Adams Field, also since known as Bill and Hillary Clinton National Airport, was first constructed during the early 20th century. The federal Works Progress Administration (W.P.A.) assisted with the airport’s development. The W.P.A.‘s Division of Operations wrote: This project is… read more
The Adams Hall project included a series of murals reflecting different aspects of Oklahoma business life by Craig Sheppard, a fine arts student at the time. The murals “illustrate some of the prominent industries in Oklahoma’s economy, including farming, stock… read more
From The Fur Farms of Alaska: Two Centuries of History and a Forgotten Stampede: “In 1937, the legislature responded by appropriating $20,000 to establish an experimental fur station near Petersburg on land to be selected by a committee of three—… read more
According to the Washington Post, $231,000 was allotted to the PWA to construct the Upper Anacostia Main Interceptor and pumping station in 1933.
The Washington Post reported both in 1935 and 1938 that crews were slated to construct a swimming pool at Anacostia Park. In 1935, the paper indicated that work would be done by the PWA, but the 1938 article stated that… read more
Delaware utilized substantial federal resources in developing and improving its road network during the Great Depression. Among the dozens of projects undertaken by the federal Civil Works Administration (C.W.A.) during 1934 was construction along a road from “Reynolds Cor. to… read more
Works Progress Administration (W.P.A.) workers worked to develop an athletic field in Brookfield, Massachusetts. From a W.P.A. Bulletin: Swish of tennis tackets, the bite of spiked running shoes, and the smart crack of ash wood meeting hoorsehide will soon sound… read more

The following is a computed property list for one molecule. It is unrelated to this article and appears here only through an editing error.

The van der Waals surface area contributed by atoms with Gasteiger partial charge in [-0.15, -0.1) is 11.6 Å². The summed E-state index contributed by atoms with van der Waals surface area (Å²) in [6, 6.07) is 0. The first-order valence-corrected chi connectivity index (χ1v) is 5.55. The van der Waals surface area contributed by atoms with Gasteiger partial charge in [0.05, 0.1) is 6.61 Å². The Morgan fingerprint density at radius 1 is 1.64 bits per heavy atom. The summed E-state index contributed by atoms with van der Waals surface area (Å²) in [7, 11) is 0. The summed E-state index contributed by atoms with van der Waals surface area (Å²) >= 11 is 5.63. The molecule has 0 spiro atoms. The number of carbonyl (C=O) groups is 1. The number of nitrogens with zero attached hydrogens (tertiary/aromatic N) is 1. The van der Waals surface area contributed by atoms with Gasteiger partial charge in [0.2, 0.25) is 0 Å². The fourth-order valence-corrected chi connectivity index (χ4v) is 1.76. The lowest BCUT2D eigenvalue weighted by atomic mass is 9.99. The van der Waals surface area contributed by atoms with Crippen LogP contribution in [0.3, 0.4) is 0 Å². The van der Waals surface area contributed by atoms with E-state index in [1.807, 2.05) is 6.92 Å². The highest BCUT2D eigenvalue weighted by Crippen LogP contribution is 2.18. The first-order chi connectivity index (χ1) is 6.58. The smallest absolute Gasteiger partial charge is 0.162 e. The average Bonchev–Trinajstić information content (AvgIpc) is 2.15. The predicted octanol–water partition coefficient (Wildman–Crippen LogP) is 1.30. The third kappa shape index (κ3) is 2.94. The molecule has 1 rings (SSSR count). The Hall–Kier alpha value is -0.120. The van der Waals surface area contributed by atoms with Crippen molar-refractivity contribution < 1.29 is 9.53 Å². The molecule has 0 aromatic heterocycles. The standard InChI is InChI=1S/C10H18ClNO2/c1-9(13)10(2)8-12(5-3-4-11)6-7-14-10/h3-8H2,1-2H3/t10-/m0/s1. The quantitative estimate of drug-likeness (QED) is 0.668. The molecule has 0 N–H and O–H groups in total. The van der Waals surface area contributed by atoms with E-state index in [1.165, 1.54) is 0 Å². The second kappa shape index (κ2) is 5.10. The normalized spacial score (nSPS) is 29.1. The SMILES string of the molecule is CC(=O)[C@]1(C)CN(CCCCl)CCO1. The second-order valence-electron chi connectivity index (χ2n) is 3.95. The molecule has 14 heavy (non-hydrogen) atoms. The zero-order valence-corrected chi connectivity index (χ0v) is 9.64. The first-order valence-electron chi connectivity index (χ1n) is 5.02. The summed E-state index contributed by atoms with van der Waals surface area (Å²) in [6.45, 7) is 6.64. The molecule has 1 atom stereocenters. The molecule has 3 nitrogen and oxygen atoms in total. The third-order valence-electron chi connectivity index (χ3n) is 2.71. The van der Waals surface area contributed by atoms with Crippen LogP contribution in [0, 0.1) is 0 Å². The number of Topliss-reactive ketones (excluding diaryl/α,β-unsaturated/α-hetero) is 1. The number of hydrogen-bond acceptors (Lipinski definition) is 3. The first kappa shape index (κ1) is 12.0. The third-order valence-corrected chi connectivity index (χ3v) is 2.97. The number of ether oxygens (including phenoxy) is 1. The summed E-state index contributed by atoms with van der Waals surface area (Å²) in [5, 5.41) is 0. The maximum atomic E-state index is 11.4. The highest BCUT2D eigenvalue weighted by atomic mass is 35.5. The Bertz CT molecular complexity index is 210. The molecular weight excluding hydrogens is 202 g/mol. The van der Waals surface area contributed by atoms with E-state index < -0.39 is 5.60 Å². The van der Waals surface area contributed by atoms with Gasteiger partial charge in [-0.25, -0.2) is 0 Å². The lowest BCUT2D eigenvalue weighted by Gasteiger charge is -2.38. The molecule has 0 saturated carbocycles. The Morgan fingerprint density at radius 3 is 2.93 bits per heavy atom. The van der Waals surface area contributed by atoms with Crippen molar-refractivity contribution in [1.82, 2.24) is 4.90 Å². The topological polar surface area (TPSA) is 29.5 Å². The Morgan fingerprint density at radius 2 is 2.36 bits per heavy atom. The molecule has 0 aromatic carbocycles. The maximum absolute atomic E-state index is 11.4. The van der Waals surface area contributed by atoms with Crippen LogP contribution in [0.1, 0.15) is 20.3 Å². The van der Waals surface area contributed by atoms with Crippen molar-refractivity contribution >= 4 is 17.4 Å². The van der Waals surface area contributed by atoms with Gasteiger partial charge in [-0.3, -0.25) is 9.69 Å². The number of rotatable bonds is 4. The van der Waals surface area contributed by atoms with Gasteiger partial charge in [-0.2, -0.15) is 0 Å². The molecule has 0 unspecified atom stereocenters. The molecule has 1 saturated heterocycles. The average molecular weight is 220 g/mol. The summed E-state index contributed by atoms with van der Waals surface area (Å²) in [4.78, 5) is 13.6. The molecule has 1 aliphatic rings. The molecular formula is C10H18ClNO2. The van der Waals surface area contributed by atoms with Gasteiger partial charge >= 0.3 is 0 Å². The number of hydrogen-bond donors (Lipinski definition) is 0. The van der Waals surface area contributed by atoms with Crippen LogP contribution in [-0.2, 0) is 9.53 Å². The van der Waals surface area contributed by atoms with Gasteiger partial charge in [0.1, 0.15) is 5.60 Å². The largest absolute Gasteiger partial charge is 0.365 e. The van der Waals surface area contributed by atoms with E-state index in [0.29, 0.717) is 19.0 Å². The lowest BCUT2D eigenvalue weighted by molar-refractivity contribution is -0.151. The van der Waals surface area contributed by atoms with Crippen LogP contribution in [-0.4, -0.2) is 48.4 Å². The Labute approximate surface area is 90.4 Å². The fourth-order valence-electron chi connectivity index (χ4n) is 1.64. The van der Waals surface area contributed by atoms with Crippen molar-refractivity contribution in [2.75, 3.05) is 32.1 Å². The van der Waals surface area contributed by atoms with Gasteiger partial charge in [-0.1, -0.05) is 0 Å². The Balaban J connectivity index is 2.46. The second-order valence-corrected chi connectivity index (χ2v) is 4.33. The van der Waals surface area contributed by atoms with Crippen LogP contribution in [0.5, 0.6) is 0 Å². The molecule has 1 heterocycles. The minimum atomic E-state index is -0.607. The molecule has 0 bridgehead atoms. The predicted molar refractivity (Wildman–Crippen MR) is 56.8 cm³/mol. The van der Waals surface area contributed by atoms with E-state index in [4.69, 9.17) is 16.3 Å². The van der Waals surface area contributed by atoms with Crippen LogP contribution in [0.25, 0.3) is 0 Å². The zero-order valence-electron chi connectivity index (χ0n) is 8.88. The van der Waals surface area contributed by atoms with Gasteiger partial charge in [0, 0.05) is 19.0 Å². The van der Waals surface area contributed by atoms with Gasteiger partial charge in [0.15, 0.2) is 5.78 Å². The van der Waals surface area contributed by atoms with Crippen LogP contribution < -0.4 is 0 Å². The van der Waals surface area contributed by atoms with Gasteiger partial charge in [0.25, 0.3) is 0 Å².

Among a set of 26 WPA projects approved for Allegheny County, Pennsylvania in Sept. 1935 was “grading and landscaping [an] athletic field” in Mount Lebanon. The Federal government allocated $11,970 for the project and local sponsors contributed $2,336. The exact… read more
The federal Work Projects Administration (WPA) conducted improvements ca. 1940-1 at what was then the Aviation Mechanics Training School in Plattsburgh. The exact location and status of this facility is unknown to Living New Deal.
Belle Baranceanu painted this oil on canvas mural “Education and Culture” in 1935 with funds provided by the federal government. She rushed to complete it for the 1935-1936 California Pacific International Exposition and would later claim that she could not… read more
This 4′ high Indiana limestone sculpture and fountain by Donal Hord is titled “Woman of Tehuantepec” and is located in the courtyard of the House of Hospitality at San Diego’s Balboa Park.